Unintended Consequences of Post-Crisis Liquidity Regulation
Suresh M. Sundaresan, Columbia Business School – Finance and Economics
Kairong Xiao, Columbia University – Columbia Business School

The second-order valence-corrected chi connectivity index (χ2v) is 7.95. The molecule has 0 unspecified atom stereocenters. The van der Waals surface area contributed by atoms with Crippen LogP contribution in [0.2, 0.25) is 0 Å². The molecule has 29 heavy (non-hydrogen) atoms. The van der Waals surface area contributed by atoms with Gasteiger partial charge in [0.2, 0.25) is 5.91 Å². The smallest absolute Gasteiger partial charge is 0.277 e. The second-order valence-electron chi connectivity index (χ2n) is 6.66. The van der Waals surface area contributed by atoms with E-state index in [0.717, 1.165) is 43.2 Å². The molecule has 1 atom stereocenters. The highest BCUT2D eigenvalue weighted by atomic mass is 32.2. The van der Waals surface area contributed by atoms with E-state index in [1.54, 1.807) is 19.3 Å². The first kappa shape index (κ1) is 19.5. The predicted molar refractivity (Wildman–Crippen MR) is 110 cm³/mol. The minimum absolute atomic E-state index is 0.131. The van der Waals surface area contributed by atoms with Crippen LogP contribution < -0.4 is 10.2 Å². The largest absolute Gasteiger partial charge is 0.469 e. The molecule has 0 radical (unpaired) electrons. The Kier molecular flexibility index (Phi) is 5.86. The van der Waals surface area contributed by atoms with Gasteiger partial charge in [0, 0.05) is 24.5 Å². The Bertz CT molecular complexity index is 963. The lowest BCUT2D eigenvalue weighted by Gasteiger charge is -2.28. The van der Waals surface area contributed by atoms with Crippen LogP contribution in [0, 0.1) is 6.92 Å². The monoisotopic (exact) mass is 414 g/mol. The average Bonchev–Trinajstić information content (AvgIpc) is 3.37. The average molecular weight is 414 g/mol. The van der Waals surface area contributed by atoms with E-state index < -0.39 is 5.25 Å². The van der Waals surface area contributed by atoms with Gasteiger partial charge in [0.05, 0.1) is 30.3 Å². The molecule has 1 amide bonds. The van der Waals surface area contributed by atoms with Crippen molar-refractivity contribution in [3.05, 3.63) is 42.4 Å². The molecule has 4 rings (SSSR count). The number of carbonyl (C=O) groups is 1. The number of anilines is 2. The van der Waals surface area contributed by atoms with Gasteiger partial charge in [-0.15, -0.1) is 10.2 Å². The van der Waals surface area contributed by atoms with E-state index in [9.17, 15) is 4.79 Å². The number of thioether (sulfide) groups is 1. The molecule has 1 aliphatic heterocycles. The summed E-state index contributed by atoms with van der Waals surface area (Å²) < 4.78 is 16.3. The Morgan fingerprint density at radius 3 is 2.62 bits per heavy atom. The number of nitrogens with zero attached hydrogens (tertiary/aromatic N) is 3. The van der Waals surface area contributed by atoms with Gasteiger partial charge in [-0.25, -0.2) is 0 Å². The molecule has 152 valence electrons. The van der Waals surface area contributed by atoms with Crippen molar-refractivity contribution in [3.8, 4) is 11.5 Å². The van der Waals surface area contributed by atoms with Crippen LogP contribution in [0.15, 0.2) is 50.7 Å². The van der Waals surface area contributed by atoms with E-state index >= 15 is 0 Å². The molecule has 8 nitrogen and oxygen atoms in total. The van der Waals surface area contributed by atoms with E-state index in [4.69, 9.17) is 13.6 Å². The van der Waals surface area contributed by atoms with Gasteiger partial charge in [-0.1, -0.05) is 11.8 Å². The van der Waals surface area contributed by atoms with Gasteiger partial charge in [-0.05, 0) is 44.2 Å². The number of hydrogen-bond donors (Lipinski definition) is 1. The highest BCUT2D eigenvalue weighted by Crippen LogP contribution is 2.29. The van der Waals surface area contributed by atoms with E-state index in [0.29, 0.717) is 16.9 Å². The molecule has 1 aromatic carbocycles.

This paper evaluates the effects of the newly introduced liquidity regulation on the U.S. banking system. We find that although liquidity regulation has reduced banks’ issuance of short-term money-like claims, it has unintentionally increased banks’ borrowing from government-sponsored enterprises known as the Federal Home Loan Banks (FHLBs). We show that such borrowing is motivated by regulatory arbitrage: because the FHLBs are not subject to liquidity regulation, they can issue short-term money-like claims at lower costs and lend to banks. We argue that this regulatory arbitrage compromises the effectiveness of liquidity regulation and creates potential fragilities in the financial system.